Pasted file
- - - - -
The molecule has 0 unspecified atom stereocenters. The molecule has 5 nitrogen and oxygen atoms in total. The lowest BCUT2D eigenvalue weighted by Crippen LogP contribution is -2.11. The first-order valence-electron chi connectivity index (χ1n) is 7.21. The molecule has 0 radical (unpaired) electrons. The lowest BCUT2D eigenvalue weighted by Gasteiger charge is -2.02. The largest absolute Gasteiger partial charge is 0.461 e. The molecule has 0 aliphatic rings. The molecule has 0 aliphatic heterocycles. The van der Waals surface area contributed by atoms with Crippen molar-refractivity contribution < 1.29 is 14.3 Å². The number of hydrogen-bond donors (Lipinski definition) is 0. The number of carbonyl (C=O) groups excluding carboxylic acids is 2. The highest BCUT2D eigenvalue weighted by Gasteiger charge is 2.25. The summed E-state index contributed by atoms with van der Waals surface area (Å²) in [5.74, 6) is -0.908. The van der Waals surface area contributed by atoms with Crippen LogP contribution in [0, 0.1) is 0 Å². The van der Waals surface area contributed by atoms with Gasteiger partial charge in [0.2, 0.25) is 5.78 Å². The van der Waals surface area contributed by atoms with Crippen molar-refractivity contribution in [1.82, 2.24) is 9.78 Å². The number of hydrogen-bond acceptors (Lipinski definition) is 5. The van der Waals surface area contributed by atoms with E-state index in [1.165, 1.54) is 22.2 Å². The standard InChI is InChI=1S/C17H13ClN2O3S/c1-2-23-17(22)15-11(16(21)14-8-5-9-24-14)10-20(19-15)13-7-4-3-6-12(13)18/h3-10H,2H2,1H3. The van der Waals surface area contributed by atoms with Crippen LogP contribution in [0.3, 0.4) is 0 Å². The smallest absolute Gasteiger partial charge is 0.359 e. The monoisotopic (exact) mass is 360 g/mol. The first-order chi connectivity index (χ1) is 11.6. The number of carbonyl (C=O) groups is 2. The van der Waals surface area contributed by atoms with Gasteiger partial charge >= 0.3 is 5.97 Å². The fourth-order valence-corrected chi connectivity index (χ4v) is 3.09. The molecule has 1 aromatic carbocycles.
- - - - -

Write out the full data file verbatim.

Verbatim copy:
The molecule has 0 unspecified atom stereocenters. The molecule has 5 nitrogen and oxygen atoms in total. The lowest BCUT2D eigenvalue weighted by Crippen LogP contribution is -2.11. The first-order valence-electron chi connectivity index (χ1n) is 7.21. The molecule has 0 radical (unpaired) electrons. The lowest BCUT2D eigenvalue weighted by Gasteiger charge is -2.02. The largest absolute Gasteiger partial charge is 0.461 e. The molecule has 0 aliphatic rings. The molecule has 0 aliphatic heterocycles. The van der Waals surface area contributed by atoms with Crippen molar-refractivity contribution < 1.29 is 14.3 Å². The number of hydrogen-bond donors (Lipinski definition) is 0. The number of carbonyl (C=O) groups excluding carboxylic acids is 2. The highest BCUT2D eigenvalue weighted by Gasteiger charge is 2.25. The summed E-state index contributed by atoms with van der Waals surface area (Å²) in [5.74, 6) is -0.908. The van der Waals surface area contributed by atoms with Crippen LogP contribution in [0, 0.1) is 0 Å². The van der Waals surface area contributed by atoms with Gasteiger partial charge in [0.2, 0.25) is 5.78 Å². The van der Waals surface area contributed by atoms with Crippen molar-refractivity contribution in [1.82, 2.24) is 9.78 Å². The number of hydrogen-bond acceptors (Lipinski definition) is 5. The van der Waals surface area contributed by atoms with E-state index in [1.165, 1.54) is 22.2 Å². The standard InChI is InChI=1S/C17H13ClN2O3S/c1-2-23-17(22)15-11(16(21)14-8-5-9-24-14)10-20(19-15)13-7-4-3-6-12(13)18/h3-10H,2H2,1H3. The van der Waals surface area contributed by atoms with Crippen LogP contribution in [0.3, 0.4) is 0 Å². The smallest absolute Gasteiger partial charge is 0.359 e. The monoisotopic (exact) mass is 360 g/mol. The first-order chi connectivity index (χ1) is 11.6. The number of carbonyl (C=O) groups is 2. The van der Waals surface area contributed by atoms with Gasteiger partial charge >= 0.3 is 5.97 Å². The fourth-order valence-corrected chi connectivity index (χ4v) is 3.09. The molecule has 1 aromatic carbocycles.